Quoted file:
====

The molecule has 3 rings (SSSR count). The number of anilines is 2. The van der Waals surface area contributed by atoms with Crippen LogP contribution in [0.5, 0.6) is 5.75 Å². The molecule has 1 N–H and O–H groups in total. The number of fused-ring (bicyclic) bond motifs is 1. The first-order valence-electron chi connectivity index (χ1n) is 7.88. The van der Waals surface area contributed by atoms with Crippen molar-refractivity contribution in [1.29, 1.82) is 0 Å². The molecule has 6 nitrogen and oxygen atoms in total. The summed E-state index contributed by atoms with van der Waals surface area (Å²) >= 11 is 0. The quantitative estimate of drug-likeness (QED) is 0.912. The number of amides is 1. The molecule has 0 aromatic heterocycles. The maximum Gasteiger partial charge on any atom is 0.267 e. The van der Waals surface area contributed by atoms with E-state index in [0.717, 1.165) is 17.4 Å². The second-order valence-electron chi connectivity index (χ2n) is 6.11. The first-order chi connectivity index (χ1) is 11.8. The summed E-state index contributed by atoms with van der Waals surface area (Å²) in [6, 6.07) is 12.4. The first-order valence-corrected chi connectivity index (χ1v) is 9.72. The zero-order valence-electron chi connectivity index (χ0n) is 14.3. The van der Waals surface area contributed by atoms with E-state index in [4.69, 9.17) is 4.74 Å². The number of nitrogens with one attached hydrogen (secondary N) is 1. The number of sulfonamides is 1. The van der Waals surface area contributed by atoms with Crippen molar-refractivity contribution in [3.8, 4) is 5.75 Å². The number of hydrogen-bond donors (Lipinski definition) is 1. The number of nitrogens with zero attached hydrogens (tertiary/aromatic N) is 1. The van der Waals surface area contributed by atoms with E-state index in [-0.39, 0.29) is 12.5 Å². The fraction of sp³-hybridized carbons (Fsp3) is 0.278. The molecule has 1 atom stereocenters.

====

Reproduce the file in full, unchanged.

The molecule has 3 rings (SSSR count). The number of anilines is 2. The van der Waals surface area contributed by atoms with Crippen LogP contribution in [0.5, 0.6) is 5.75 Å². The molecule has 1 N–H and O–H groups in total. The number of fused-ring (bicyclic) bond motifs is 1. The first-order valence-electron chi connectivity index (χ1n) is 7.88. The van der Waals surface area contributed by atoms with Crippen molar-refractivity contribution in [1.29, 1.82) is 0 Å². The molecule has 6 nitrogen and oxygen atoms in total. The summed E-state index contributed by atoms with van der Waals surface area (Å²) >= 11 is 0. The quantitative estimate of drug-likeness (QED) is 0.912. The number of amides is 1. The molecule has 0 aromatic heterocycles. The maximum Gasteiger partial charge on any atom is 0.267 e. The van der Waals surface area contributed by atoms with E-state index in [0.717, 1.165) is 17.4 Å². The second-order valence-electron chi connectivity index (χ2n) is 6.11. The first-order chi connectivity index (χ1) is 11.8. The summed E-state index contributed by atoms with van der Waals surface area (Å²) in [6, 6.07) is 12.4. The first-order valence-corrected chi connectivity index (χ1v) is 9.72. The zero-order valence-electron chi connectivity index (χ0n) is 14.3. The van der Waals surface area contributed by atoms with E-state index in [4.69, 9.17) is 4.74 Å². The number of nitrogens with one attached hydrogen (secondary N) is 1. The number of sulfonamides is 1. The van der Waals surface area contributed by atoms with Crippen molar-refractivity contribution in [3.8, 4) is 5.75 Å². The number of hydrogen-bond donors (Lipinski definition) is 1. The number of nitrogens with zero attached hydrogens (tertiary/aromatic N) is 1. The van der Waals surface area contributed by atoms with E-state index in [-0.39, 0.29) is 12.5 Å². The fraction of sp³-hybridized carbons (Fsp3) is 0.278. The molecule has 1 atom stereocenters.